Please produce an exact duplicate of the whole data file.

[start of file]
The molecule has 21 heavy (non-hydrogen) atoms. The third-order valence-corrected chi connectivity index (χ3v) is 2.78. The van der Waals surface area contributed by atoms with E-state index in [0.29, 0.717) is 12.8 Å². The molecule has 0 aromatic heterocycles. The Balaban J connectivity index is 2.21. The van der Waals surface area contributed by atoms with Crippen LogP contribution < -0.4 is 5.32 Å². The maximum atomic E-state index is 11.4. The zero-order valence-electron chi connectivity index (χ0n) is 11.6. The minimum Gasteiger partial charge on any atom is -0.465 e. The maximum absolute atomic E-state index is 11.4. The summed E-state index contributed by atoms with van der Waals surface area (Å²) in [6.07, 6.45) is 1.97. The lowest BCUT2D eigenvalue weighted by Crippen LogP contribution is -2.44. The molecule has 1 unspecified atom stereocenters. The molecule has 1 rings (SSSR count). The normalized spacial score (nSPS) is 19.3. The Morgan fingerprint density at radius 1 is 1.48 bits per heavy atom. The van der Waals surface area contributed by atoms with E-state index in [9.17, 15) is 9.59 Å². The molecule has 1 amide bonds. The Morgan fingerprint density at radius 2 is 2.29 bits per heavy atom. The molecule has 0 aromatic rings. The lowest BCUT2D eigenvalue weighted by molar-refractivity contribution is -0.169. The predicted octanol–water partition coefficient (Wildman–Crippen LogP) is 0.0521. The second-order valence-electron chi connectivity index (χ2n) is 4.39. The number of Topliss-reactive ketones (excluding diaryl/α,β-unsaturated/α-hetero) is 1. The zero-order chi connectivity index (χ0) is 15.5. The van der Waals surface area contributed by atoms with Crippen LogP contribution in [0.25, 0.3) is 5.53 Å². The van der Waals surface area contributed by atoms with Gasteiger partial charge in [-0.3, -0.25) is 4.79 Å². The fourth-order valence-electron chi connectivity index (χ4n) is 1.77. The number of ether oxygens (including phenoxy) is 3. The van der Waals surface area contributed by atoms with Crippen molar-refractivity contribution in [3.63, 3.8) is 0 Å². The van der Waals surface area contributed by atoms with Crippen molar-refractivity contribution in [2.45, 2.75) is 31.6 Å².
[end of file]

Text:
The molecule has 21 heavy (non-hydrogen) atoms. The third-order valence-corrected chi connectivity index (χ3v) is 2.78. The van der Waals surface area contributed by atoms with E-state index in [0.29, 0.717) is 12.8 Å². The molecule has 0 aromatic heterocycles. The Balaban J connectivity index is 2.21. The van der Waals surface area contributed by atoms with Crippen LogP contribution < -0.4 is 5.32 Å². The maximum atomic E-state index is 11.4. The zero-order valence-electron chi connectivity index (χ0n) is 11.6. The minimum Gasteiger partial charge on any atom is -0.465 e. The maximum absolute atomic E-state index is 11.4. The summed E-state index contributed by atoms with van der Waals surface area (Å²) in [6.07, 6.45) is 1.97. The lowest BCUT2D eigenvalue weighted by Crippen LogP contribution is -2.44. The molecule has 1 unspecified atom stereocenters. The molecule has 1 rings (SSSR count). The normalized spacial score (nSPS) is 19.3. The Morgan fingerprint density at radius 1 is 1.48 bits per heavy atom. The van der Waals surface area contributed by atoms with E-state index in [9.17, 15) is 9.59 Å². The molecule has 1 amide bonds. The Morgan fingerprint density at radius 2 is 2.29 bits per heavy atom. The molecule has 0 aromatic rings. The lowest BCUT2D eigenvalue weighted by molar-refractivity contribution is -0.169. The predicted octanol–water partition coefficient (Wildman–Crippen LogP) is 0.0521. The second-order valence-electron chi connectivity index (χ2n) is 4.39. The number of Topliss-reactive ketones (excluding diaryl/α,β-unsaturated/α-hetero) is 1. The zero-order chi connectivity index (χ0) is 15.5. The van der Waals surface area contributed by atoms with Crippen LogP contribution in [0.25, 0.3) is 5.53 Å². The van der Waals surface area contributed by atoms with Gasteiger partial charge in [-0.3, -0.25) is 4.79 Å². The fourth-order valence-electron chi connectivity index (χ4n) is 1.77. The number of ether oxygens (including phenoxy) is 3. The van der Waals surface area contributed by atoms with Crippen molar-refractivity contribution in [3.63, 3.8) is 0 Å². The van der Waals surface area contributed by atoms with Crippen molar-refractivity contribution in [2.45, 2.75) is 31.6 Å².